No evidence to suggest BikeAbility training goes beyond the school gates, says study

kids cycling

A natural experiment study published in the International Journal of Behavioral Nutrition and Physical Activity suggests that cycle training at schools has no tangible effect on boosting youth cycling levels.

The study took place in the UK where the national training program BikeAbility has thus far seen heading on for 2 million children engaged in cycle training. For this study 3,336 children were involved.

Introduced in 2007 by the Department for Transport, BikeAbility is the modern cycling proficiency and aims to give children the confidence to cycle on the roads. Additional goals include to increase the cycling modal share, as well as decrease the injury rate – something which many would argue can only be achieved through the introduction of safer infrastructure. On this front, some progress is being made, but campaigners argue it’s come too late to make the most of a potential bike boom. In London it’s become an election issue.

Using a pool of children aged 10 to 11 years old, the researchers analysed data from schools who had completed the training in 2011 to 2012. Parents then reported back on whether the child completed the training, whether the child cycled frequently and whether the child made cycle trips unaccompanied.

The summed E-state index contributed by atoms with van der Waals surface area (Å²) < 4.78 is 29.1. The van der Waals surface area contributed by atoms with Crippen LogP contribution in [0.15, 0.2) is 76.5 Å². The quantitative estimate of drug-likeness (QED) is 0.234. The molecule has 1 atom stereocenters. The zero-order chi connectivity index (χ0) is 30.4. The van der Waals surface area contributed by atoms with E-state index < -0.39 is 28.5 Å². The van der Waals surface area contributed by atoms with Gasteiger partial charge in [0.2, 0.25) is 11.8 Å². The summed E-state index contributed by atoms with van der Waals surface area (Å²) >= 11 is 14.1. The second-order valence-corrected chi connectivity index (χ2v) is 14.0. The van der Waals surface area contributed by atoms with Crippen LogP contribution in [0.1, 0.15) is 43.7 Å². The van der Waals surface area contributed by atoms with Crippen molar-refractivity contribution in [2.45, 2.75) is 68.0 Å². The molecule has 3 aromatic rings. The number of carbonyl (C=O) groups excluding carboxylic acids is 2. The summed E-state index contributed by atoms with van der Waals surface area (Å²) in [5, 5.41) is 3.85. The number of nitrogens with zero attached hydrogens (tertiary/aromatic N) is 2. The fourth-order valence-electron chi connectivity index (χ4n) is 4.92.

The study’s conclusion reads:

“Offering high-quality cycle training free at the point of delivery in English schools encourages children to do cycle training, but we found no evidence of short-term effects on cycling frequency or independent cycling. Future evaluation should investigate longer-term effects on these and other stated Bikeability objectives such as increasing cycling safety.”


As a general trend, there has been a dramatic decline in independent mobility among youth in the UK since the 1970s. The study asked whether group training in schools might lead to social rides to and from school, but there was little evidence to support that theory in the UK.

A prior survey of 1,974 British children in 1994/95 showed mixed results, with 60 percent of kids who had completed the proficiency test saying they cycled more.

With the UK’s cycling infrastructure still very much in development compared to neighbouring European countries, many of which enjoy greater levels of segregation, the results perhaps aren’t surprising, with safety concerns among parents a key reason why the results aren’t more promising.

The full study is available to read here.